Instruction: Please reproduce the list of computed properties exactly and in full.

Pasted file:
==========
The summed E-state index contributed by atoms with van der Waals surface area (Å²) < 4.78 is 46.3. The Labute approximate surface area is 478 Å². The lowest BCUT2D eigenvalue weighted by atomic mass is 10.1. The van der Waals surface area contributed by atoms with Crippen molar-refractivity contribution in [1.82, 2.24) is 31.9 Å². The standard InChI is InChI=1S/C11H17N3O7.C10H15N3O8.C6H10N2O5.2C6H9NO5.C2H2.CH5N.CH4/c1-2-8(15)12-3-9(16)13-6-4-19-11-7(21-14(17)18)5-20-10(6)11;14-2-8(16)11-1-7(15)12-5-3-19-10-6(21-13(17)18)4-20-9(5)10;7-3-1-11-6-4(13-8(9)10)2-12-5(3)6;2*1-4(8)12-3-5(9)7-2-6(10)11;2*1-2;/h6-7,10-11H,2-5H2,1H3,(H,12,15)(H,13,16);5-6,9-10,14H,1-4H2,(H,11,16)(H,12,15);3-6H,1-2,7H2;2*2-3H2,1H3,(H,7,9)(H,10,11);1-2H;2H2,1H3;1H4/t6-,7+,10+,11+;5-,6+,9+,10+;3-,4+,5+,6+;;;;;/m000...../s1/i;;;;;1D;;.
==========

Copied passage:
The summed E-state index contributed by atoms with van der Waals surface area (Å²) < 4.78 is 46.3. The Labute approximate surface area is 478 Å². The lowest BCUT2D eigenvalue weighted by atomic mass is 10.1. The van der Waals surface area contributed by atoms with Crippen molar-refractivity contribution in [1.82, 2.24) is 31.9 Å². The standard InChI is InChI=1S/C11H17N3O7.C10H15N3O8.C6H10N2O5.2C6H9NO5.C2H2.CH5N.CH4/c1-2-8(15)12-3-9(16)13-6-4-19-11-7(21-14(17)18)5-20-10(6)11;14-2-8(16)11-1-7(15)12-5-3-19-10-6(21-13(17)18)4-20-9(5)10;7-3-1-11-6-4(13-8(9)10)2-12-5(3)6;2*1-4(8)12-3-5(9)7-2-6(10)11;2*1-2;/h6-7,10-11H,2-5H2,1H3,(H,12,15)(H,13,16);5-6,9-10,14H,1-4H2,(H,11,16)(H,12,15);3-6H,1-2,7H2;2*2-3H2,1H3,(H,7,9)(H,10,11);1-2H;2H2,1H3;1H4/t6-,7+,10+,11+;5-,6+,9+,10+;3-,4+,5+,6+;;;;;/m000...../s1/i;;;;;1D;;.